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I have a pretty big (100'000s of entries) HashMap. Now, I need a HashSet containing all the keys from this HashMap. Unfortunately, HashMap only has a keySet() method which returns a Set but not a HashSet.

What would be an efficient way to generate such a HashSet using Java?

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Why do you need a HashSet and not just a Set? – Kip Oct 26 '09 at 16:40
A method I have to call needs a HashSet and the corresponding code is wasn't written by me. – Haes Oct 26 '09 at 16:53
eww. whoever wrote that method needs a good talking-to. :) – Kip Oct 26 '09 at 16:54
+1 Your comment explains it all. Glad you found a solution. :-) – KLE Oct 26 '09 at 16:57
@Haes: You should know that there is a performance hit. When you construct the HashSet from keySet(), it will basically have to duplicate the entire set. I'm not sure how long it takes to do this on 100,000s of elements, but it's definitely going to eat up a lot of memory. I know you don't have another option, but this might give you more ammo to request whoever wrote the method to change it so it takes a Set rather than a HashSet. (And unless they are doing something really weird, they should be able to just change the parameter and the rest will work with no modification). – Kip Oct 26 '09 at 17:35
up vote 13 down vote accepted

Why do you specifically need a HashSet?

Any Set have the same interface, so typically can be used interchangeably, as good-practices requires that you use the Set interface for all of them.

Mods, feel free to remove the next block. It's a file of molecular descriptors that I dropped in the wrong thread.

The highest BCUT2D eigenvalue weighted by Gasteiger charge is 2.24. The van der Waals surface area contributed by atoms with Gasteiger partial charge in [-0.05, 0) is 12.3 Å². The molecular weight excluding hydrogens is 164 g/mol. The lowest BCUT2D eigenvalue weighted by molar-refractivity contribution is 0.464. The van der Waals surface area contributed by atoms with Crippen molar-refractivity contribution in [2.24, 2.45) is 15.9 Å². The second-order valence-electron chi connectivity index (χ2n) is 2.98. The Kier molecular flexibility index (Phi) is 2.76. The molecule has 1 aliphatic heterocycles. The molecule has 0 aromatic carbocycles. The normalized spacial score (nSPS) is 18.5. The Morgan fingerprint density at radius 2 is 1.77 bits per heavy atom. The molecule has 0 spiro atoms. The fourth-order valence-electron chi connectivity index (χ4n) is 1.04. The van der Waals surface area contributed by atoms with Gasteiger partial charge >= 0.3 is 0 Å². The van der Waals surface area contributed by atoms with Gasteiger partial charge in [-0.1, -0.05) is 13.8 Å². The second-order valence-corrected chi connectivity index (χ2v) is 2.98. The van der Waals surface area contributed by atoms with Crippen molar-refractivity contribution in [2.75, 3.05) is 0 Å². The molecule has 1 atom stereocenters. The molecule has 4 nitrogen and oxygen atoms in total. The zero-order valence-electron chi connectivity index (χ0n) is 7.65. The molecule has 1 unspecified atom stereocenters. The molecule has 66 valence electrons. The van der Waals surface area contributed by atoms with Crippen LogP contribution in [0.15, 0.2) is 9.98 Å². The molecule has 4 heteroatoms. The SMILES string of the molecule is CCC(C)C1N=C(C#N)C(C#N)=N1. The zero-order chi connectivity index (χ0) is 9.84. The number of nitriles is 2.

If you really need so, you could create one from the other. For generic code, it could be:

    Map<B, V> map = ...;
    HashSet<B> set = new HashSet<B>(map.keySet());
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If you're going to do it this way, why not just use Set<B> set = map.keySet(); ? If an actual HashSet is needed, set should be a HashSet, not a Set. If set can be a Set, then there's no need to call the HashSet constructor – Kip Oct 26 '09 at 16:53
Thanks, next time I better RTFM ;) – Haes Oct 26 '09 at 16:55
@Kip Thanks for your useful comment. I slightly clarified my code sample to take it into account. – KLE Oct 26 '09 at 16:56
Kip: you're right. Actually, I used the following code: HashSet<B> set = new HashSet<B>(map.keySet()); – Haes Oct 26 '09 at 16:57

Assuming that the word 'efficient' is the key part of your question, and depending what you want to do with the set, it might be an idea to create your own subclass of HashSet which ignores the HashSet implementation and presents a view onto the existing map, instead.

As a partially implemented example, it might look something like:

public class MapBackedHashSet extends HashSet
    private HashMap theMap;

    public MapBackedHashSet(HashMap theMap)
        this.theMap = theMap;

    public boolean contains(Object o) 
        return theMap.containsKey(o);

    /* etc... */

If you don't know how the class will be used, you'll need to take care to override all the relevant methods.

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It should be a SetBackedHashSet to work for him, using a Set as the backing data. The original object he's getting from keySet() is a Set, not a HashMap. – Kip Oct 28 '09 at 13:47
The point is that you don't need to extract the set in this way. This is to avoid creating a new hash from a potentially large number of objects. – izb Oct 29 '09 at 9:53
HashSet myHashSet = new HashSet(myHashMap.keySet());

Haven't tried it.

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Can you not create the HashSet from an existing Set ? But (more importantly) why are you worried about the implementation returned to you from the keySet() method ?

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Set set=new HashSet(map.keySet());

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